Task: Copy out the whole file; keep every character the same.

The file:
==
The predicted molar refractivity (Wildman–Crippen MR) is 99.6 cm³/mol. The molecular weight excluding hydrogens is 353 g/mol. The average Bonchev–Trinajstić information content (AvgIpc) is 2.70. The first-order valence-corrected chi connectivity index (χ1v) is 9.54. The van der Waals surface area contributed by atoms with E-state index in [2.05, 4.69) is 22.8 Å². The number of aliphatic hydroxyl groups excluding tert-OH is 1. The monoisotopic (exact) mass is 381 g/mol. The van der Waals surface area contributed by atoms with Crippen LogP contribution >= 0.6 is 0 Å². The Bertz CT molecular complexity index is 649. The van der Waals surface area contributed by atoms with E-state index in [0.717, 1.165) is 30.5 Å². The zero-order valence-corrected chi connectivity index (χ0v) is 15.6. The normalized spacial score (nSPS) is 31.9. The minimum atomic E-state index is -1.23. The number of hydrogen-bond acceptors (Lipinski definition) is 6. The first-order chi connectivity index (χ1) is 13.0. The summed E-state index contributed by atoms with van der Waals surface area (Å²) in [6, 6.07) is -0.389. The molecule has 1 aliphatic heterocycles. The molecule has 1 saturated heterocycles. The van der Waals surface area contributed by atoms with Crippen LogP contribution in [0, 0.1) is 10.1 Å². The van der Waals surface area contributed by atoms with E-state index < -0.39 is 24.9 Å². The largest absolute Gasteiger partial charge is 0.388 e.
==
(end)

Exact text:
The predicted molar refractivity (Wildman–Crippen MR) is 99.6 cm³/mol. The molecular weight excluding hydrogens is 353 g/mol. The average Bonchev–Trinajstić information content (AvgIpc) is 2.70. The first-order valence-corrected chi connectivity index (χ1v) is 9.54. The van der Waals surface area contributed by atoms with E-state index in [2.05, 4.69) is 22.8 Å². The number of aliphatic hydroxyl groups excluding tert-OH is 1. The monoisotopic (exact) mass is 381 g/mol. The van der Waals surface area contributed by atoms with Crippen LogP contribution >= 0.6 is 0 Å². The Bertz CT molecular complexity index is 649. The van der Waals surface area contributed by atoms with E-state index in [0.717, 1.165) is 30.5 Å². The zero-order valence-corrected chi connectivity index (χ0v) is 15.6. The normalized spacial score (nSPS) is 31.9. The minimum atomic E-state index is -1.23. The number of hydrogen-bond acceptors (Lipinski definition) is 6. The first-order chi connectivity index (χ1) is 13.0. The summed E-state index contributed by atoms with van der Waals surface area (Å²) in [6, 6.07) is -0.389. The molecule has 1 aliphatic heterocycles. The molecule has 1 saturated heterocycles. The van der Waals surface area contributed by atoms with Crippen LogP contribution in [0, 0.1) is 10.1 Å². The van der Waals surface area contributed by atoms with E-state index < -0.39 is 24.9 Å². The largest absolute Gasteiger partial charge is 0.388 e.